Resiliparse Itertools

Resiliparse Itertools API documentation.

resiliparse.itertools.exc_loop(it)

Wraps an iterator into another iterator that catches and returns any exceptions raised while evaluating the input iterator.

This is primarily useful for unreliable generators that may throw unpredictably at any time for unknown reasons (e.g., generators reading from a network data source). If you do not want to wrap the entire loop in a try/except clause, you can use an exc_loop() to catch any such exceptions and return them. Remember that a generator will end after throwing an exception, so if the input iterator is a generator, you will have to create a new instance in order to retry or continue.

Parameters

it (t.Iterable[t.Any]) – original iterator

Returns

iterator of items and None or None and exception instance

Return type

t.Iterable[(t.Any or None, BaseException or None)]

resiliparse.itertools.progress_loop(it, ctx=None)

Wraps an iterator into a pass-through iterator that reports progress to an active resiliparse.process_guard.TimeGuard context guard after each iteration.

Parameters
  • it (t.Iterable[t.Any]) – original iterator

  • ctx – active guard context (will use last global context from stack if unset)

Returns

wrapped iterator

Return type

t.Iterable[t.Any]

resiliparse.itertools.warc_retry(archive_iterator, stream_factory, retry_count=3, seek=True)

Wrap a fastwarc.warc.ArchiveIterator to try to continue reading after a stream failure.

Use if the underlying stream is unreliable, such as when reading from a network data source. If an exception other than StopIteration is raised while consuming the iterator, the WARC reading process will be retried up to retry_count times. When a stream failure occurs, archive_iterator will be reinitialised with a new stream object by calling stream_factory.

The new stream object returned by stream_factory() must be seekable. If the stream does not support seeking, you can set seek=False. In this case, the stream position in bytes of the last successfully read record will be passed as a parameter to stream_factory(). The factory is then expected to return a stream that already starts at this exact position (or else reading would restart from the beginning resulting in duplicate records). This is primarily useful for streams that are not inherently seekable, but have an external facility for starting them at the correct position (such as S3 HTTPS streams created from range requests).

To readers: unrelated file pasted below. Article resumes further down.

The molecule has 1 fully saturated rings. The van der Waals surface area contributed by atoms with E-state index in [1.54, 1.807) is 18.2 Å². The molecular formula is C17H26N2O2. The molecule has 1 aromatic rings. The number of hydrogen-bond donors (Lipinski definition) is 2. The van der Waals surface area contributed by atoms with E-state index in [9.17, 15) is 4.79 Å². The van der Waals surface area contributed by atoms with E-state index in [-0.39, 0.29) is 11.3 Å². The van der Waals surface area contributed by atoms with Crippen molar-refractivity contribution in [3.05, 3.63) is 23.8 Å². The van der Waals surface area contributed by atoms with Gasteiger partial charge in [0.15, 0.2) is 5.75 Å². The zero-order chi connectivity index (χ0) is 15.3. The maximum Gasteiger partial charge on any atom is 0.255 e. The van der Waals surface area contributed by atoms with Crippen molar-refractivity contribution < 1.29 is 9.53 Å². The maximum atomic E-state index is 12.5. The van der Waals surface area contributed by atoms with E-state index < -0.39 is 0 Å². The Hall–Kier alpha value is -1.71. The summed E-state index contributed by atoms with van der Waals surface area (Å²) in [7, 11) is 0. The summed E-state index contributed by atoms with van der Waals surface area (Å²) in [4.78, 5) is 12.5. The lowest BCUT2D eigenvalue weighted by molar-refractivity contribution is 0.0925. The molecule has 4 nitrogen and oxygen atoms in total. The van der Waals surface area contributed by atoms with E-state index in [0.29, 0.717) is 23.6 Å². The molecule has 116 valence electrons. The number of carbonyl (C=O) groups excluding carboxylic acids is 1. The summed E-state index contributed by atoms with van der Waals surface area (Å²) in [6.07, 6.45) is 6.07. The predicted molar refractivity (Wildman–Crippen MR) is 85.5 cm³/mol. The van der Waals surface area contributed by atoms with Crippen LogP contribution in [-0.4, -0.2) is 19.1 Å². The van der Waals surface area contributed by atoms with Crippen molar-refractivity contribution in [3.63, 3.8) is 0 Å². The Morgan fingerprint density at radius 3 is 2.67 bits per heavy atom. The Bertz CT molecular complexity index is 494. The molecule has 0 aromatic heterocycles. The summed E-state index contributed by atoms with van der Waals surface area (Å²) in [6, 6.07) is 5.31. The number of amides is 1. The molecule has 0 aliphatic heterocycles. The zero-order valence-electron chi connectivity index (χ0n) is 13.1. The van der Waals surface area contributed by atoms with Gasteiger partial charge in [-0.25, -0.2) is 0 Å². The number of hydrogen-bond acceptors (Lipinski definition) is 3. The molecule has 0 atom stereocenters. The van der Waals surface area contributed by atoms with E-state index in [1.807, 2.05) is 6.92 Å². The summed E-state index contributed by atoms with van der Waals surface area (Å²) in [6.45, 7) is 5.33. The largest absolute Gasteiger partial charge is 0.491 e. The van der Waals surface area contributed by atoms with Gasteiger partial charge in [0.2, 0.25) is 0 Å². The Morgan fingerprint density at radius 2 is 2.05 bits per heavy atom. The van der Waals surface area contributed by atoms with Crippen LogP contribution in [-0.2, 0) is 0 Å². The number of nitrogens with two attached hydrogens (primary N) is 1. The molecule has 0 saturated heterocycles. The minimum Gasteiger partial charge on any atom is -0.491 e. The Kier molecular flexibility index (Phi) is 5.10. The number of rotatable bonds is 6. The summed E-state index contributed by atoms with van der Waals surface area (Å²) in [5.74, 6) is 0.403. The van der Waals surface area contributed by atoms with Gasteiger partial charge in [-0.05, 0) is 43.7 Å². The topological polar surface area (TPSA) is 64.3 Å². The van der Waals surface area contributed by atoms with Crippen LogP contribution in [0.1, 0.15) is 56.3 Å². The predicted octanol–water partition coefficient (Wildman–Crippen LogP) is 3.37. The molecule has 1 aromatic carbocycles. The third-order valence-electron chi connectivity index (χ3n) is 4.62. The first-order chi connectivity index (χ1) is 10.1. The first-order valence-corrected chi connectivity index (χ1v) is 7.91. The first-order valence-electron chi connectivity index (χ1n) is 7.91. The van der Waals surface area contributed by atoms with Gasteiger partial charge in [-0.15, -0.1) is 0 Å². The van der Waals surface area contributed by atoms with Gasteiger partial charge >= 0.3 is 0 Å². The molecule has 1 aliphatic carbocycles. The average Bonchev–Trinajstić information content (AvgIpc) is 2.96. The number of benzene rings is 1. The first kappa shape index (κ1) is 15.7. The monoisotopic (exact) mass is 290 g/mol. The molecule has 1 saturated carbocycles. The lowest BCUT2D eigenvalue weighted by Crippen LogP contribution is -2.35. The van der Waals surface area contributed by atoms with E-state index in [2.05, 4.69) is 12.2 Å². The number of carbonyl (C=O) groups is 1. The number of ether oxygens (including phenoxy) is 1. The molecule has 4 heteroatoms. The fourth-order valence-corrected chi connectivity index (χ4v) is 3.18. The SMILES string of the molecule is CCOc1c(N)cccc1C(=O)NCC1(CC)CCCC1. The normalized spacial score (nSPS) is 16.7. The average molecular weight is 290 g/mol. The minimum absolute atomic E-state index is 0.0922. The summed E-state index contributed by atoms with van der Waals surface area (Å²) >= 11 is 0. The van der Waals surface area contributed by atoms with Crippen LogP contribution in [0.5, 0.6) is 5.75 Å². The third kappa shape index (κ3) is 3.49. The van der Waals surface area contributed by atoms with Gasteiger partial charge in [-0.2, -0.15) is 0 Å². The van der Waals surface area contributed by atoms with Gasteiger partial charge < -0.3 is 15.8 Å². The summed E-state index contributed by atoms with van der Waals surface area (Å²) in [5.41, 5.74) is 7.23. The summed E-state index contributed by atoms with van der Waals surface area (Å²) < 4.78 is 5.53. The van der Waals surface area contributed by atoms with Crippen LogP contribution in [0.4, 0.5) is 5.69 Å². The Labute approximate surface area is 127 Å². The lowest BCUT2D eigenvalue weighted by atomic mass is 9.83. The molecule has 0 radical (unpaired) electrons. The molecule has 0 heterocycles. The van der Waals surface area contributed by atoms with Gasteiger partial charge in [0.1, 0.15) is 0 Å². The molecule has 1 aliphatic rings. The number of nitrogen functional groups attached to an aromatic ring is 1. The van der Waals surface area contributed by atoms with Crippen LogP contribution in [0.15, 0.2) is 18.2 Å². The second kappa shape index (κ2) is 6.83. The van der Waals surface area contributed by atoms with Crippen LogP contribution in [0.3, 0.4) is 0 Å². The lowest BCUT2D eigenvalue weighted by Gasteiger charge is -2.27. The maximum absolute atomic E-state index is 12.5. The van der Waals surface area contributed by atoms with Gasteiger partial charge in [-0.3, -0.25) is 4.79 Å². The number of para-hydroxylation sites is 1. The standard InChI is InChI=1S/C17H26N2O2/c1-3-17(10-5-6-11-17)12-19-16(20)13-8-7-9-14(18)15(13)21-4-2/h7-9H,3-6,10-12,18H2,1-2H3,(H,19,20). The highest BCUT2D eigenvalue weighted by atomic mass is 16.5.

As another option, seek can also be None, which instructs warc_retry() to consume the stream up to the continuation position. The stream returned by stream_factory() must start at the beginning and will be read normally, but all bytes before the last record will be skipped over before continuing to parse the contents. This is the most expensive method of “seeking” on a stream and should only be used if the stream is not seekable and there is no other option for starting it at the correct offset.

Exceptions raised inside stream_factory() will be caught and count towards retry_count.

Parameters
  • archive_iterator (fastwarc.warc.ArchiveIterator) – input WARC iterator

  • stream_factory (t.Callable[[], t.Any] or t.Callable[[int], t.Any]) – callable returning a new stream instance to continue iteration in case of failure

  • retry_count (int) – maximum number of retries before giving up (set to None or zero for no limit)

  • seek (bool or None) – whether to seek to previous position on new stream object (or None for “stream consumption”)

Returns

wrapped ArchiveIterator

Return type

t.Iterable[fastwarc.warc.WarcRecord]